“They’re really surprised at how much time they’re spending on more administrative, data entry type of work. We call it ‘being stuck in the weeds’, where you’re down in the muck, doing everything to survive. And that makes it impossible to scale and grow the business, because you’re constantly doing all of the things.”
Analyze the data
Since you track your time for 30 days, you can decide to analyze the data weekly, or wait for the month to pass. With a weekly analysis, you can change your workflow as the “trial period” moves along. However, we would advise an analysis at the end. You’ll get a more realistic image of your workflow.
Once the data is gathered, you can condense it into an easy-to-read report, like this:
You’ll get to see how many hours you’ve spent emailing and meeting, how many hours on distractions VS deep work, etc. It becomes a unique insight into your monthly workflow that you can’t get from anywhere else but your own willingness to stay consistent and track your time.
Scale according to results
Depending on the results you get (and how you want to scale), you’ll know what the next move should be.
If you spend too much time on tasks that cannot be billed, and take away precious hours you could be spending getting new clients, it’s time to hire an assistant.
Or, you notice that it takes too long for clients to send you all the necessary documents, you can set earlier deadlines for them, or find a way to communicate it better.
Most of the time, we’re unaware of how much time we’ve actually spent on some tasks, because there are just too many of them, or we underestimate their scope.
Time tracking can help you unplug long term
Last, but not least, I wanted to touch upon something very important. To Alyssa, balancing work and life is vital. She loves traveling, spending time with her dogs, driving off-road, and just enjoying everything outdoors.
And believe it or not, when she goes away on vacation, her team works just as efficiently as if she were there. According to Jennifer, it’s all thanks to the data collected by time tracking.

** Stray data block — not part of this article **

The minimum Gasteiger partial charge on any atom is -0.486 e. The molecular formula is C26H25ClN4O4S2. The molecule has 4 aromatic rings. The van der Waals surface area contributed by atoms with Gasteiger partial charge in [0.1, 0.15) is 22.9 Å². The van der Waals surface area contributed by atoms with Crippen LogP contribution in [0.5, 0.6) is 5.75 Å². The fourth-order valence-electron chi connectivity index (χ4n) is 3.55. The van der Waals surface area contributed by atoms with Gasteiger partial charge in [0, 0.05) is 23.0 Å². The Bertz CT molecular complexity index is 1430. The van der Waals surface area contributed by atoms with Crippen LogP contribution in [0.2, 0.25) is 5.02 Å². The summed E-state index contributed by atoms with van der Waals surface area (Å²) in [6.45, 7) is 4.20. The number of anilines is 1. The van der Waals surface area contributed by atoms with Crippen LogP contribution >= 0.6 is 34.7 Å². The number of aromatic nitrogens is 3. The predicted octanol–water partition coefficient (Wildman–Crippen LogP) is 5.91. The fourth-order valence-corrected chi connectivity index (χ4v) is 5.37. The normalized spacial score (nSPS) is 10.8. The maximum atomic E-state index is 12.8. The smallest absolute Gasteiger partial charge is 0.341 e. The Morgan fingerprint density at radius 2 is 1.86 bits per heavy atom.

“Alyssa’s goal is to fully remove herself from the company, eventually. She can just travel full time, whatever she wants to do, and know that we’re safe without her,” she chuckles.
“And I think that’s 100% achievable, because of the amount of data we were able to capture with time tracking, and the systems we have in place.”
As they logged time, identified their rough spots and strengths, the Workflow Queen team has managed to put in place systems that act as pillars of their workflow. Their communication has improved significantly, because there is no stigma around tracking every single task. They know how each of them works, and are able to find solutions faster. Thanks to that, Alyssa was able to take vacations as long as 3 weeks, and the team was running perfectly smoothly.
So, try to think of time tracking as an investment into early retirement, or at least detachment from the tedious work. This way, you can focus your energy on bigger and better things.
There are plenty of other benefits to tracking time, but the ones listed here will do the best job of rooting time tracking as a habit.
The moral of the story: Track your time!
To echo both Alyssa’s and Jennifer’s sentiments — as tiring as it may seem on occasion, they are adamant about the process of time tracking everything.. You will become a more disciplined and efficient person. But alongside it, you open the door to:
- creating a better work-life balance,
- scaling your business much smarter and faster, and
- eliminating time wasters before they get a chance to wreak havoc on your productivity.
✉️ What did you think of the interview? Have any questions or comments? Let us know if any of Alyssa’s, Jennifer’s, and our own tips gave you ideas at firstname.lastname@example.org